2010

Oscillating Cell Culture Bioreactor

This bioreactor is well suited to work with different biological specimens.

To better exploit the principles of gas transport and mass transport during the processes of cell seeding of 3D scaffolds and in vitro culture of 3D tissue engineered constructs, the oscillatory cell culture bioreactor provides a flow of cell suspensions and culture media directly through a porous 3D scaffold (during cell seeding) and a 3D construct (during subsequent cultivation) within a highly gas-permeable closed-loop tube. This design is simple, modular, and flexible, and its component parts are easy to assemble and operate, and are inexpensive. Chamber volume can be very low, but can be easily scaled up. This innovation is well suited to work with different biological specimens, particularly with cells having high oxygen requirements and/or shear sensitivity, and different scaffold structures and dimensions.

The closed-loop changer is highly gas permeable to allow efficient gas exchange during the cell seeding/culturing process. A porous scaffold, which may be seeded with cells, is fixed by means of a scaffold holder to the chamber wall with scaffold/construct orientation with respect to the chamber determined by the geometry of the scaffold holder. A fluid, with/without biological specimens, is added to the chamber such that all, or most, of the air is displaced (i.e., with or without an enclosed air bubble). Motion
is applied to the chamber within a controlled environment (e.g., oscillatory motion within a humidified 37°C incubator). Movement of the chamber induces relative motion of the scaffold/construct with respect to the fluid. In case the fluid is a cell suspension, cells will come into contact with the scaffold and eventually adhere to it. Alternatively, cells can be seeded on scaffolds by gel entrapment prior to bioreactor cultivation.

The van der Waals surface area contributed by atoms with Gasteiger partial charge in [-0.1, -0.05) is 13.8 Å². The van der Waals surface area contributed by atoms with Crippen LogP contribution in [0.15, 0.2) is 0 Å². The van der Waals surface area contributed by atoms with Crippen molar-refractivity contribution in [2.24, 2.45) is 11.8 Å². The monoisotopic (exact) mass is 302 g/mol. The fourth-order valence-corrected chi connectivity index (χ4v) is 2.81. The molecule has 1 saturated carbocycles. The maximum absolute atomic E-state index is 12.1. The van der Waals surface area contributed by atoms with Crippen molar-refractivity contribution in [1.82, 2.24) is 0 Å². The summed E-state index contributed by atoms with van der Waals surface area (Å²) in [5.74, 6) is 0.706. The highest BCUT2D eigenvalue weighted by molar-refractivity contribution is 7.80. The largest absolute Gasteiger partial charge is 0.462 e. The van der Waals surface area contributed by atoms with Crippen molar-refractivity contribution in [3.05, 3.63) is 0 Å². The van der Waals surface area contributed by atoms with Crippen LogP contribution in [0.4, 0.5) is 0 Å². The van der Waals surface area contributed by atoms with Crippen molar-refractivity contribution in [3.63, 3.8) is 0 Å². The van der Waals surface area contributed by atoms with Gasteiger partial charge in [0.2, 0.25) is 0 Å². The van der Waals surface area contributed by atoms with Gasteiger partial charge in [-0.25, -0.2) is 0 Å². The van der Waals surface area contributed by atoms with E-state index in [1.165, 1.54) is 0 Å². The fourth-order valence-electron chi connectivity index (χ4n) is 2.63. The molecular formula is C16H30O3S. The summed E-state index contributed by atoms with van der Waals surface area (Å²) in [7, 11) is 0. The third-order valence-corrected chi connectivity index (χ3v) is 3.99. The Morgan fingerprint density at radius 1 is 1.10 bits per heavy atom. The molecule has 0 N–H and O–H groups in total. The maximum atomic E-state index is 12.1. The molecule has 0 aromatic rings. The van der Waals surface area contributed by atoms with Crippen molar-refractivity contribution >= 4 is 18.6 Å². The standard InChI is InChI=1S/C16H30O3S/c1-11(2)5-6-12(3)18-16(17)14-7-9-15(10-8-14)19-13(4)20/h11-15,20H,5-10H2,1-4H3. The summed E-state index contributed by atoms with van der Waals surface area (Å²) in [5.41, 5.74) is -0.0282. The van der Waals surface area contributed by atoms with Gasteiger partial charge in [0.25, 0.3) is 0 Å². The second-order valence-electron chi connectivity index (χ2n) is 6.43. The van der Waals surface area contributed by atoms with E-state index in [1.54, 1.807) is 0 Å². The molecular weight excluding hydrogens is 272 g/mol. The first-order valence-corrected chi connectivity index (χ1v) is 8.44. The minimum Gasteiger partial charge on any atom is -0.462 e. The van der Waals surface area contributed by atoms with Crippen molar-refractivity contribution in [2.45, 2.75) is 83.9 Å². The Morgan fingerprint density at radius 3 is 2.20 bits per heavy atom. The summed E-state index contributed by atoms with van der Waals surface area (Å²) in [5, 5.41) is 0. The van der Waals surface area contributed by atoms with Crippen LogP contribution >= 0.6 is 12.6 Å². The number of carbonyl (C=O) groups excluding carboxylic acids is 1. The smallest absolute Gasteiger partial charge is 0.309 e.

Subsequently, the oscillatory cell culture bioreactor will provide efficient gas exchange (i.e., of oxygen and carbon dioxide, as required for viability of metabolically active cells) and controlled levels of fluid dynamic shear (i.e., as required for viability of shear-sensitive cells) to the developing engineered tissue construct.

This bioreactor was recently utilized to show independent and interactive effects of a growth factor (IGF-I) and slow bidirectional perfusion on the survival, differentiation, and contractile performance of 3D tissue engineering cardiac constructs.

The main application of this system is within the tissue engineering industry. The ideal final application is within the automated mass production of tissueengineered constructs. Target industries could be both life sciences companies as well as bioreactor device producing companies.

This work was done by Lisa E. Freed, Mingyu Cheng, and Matteo G. Moretti of Massachusetts Institute of Technology for Johnson Space Center. For further information, contact the Johnson Technology Transfer Office at (281) 483-3809.

In accordance with Public Law 96-517, the contractor has elected to retain title to this invention. Inquiries concerning rights for its commercial use should be addressed to:

Patent Compliance Administrator
Massachusetts Institute of Technology
Five Cambridge Center, Kendall Square
Room NE25-230
Cambridge, MA 021142-1493

Refer to MSC-24270-1, volume and number of this Medical Design Briefs issue, and the page number.